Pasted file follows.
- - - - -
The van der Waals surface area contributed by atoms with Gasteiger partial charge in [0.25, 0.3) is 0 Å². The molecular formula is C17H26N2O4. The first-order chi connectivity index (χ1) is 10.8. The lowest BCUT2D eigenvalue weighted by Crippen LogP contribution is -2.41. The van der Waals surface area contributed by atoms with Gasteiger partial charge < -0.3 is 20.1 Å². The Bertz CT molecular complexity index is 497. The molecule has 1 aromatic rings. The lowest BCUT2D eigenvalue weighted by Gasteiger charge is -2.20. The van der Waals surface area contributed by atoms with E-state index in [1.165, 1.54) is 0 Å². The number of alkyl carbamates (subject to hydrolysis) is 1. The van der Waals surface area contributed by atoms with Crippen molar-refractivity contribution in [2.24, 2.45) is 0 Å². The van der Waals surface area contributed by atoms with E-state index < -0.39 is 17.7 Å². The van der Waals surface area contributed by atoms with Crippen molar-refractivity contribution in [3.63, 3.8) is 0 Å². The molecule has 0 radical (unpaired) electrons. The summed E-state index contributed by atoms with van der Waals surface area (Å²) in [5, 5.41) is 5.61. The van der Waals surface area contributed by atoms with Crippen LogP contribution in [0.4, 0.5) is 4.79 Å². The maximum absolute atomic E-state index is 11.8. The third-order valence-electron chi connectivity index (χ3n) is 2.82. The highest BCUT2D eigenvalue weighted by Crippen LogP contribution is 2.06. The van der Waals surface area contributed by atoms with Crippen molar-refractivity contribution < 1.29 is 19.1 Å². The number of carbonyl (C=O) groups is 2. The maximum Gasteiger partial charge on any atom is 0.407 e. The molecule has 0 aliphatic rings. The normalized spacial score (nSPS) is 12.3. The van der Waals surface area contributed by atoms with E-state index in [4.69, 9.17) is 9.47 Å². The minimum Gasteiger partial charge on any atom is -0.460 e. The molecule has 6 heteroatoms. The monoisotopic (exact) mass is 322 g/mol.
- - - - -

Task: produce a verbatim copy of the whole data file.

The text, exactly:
The van der Waals surface area contributed by atoms with Gasteiger partial charge in [0.25, 0.3) is 0 Å². The molecular formula is C17H26N2O4. The first-order chi connectivity index (χ1) is 10.8. The lowest BCUT2D eigenvalue weighted by Crippen LogP contribution is -2.41. The van der Waals surface area contributed by atoms with Gasteiger partial charge < -0.3 is 20.1 Å². The Bertz CT molecular complexity index is 497. The molecule has 1 aromatic rings. The lowest BCUT2D eigenvalue weighted by Gasteiger charge is -2.20. The van der Waals surface area contributed by atoms with E-state index in [1.165, 1.54) is 0 Å². The number of alkyl carbamates (subject to hydrolysis) is 1. The van der Waals surface area contributed by atoms with Crippen molar-refractivity contribution in [2.24, 2.45) is 0 Å². The van der Waals surface area contributed by atoms with E-state index < -0.39 is 17.7 Å². The van der Waals surface area contributed by atoms with Crippen molar-refractivity contribution in [3.63, 3.8) is 0 Å². The molecule has 0 radical (unpaired) electrons. The summed E-state index contributed by atoms with van der Waals surface area (Å²) in [5, 5.41) is 5.61. The van der Waals surface area contributed by atoms with Crippen LogP contribution in [0.4, 0.5) is 4.79 Å². The maximum absolute atomic E-state index is 11.8. The third-order valence-electron chi connectivity index (χ3n) is 2.82. The highest BCUT2D eigenvalue weighted by Crippen LogP contribution is 2.06. The van der Waals surface area contributed by atoms with Crippen molar-refractivity contribution < 1.29 is 19.1 Å². The number of carbonyl (C=O) groups is 2. The maximum Gasteiger partial charge on any atom is 0.407 e. The molecule has 0 aliphatic rings. The normalized spacial score (nSPS) is 12.3. The van der Waals surface area contributed by atoms with E-state index in [4.69, 9.17) is 9.47 Å². The minimum Gasteiger partial charge on any atom is -0.460 e. The molecule has 6 heteroatoms. The monoisotopic (exact) mass is 322 g/mol.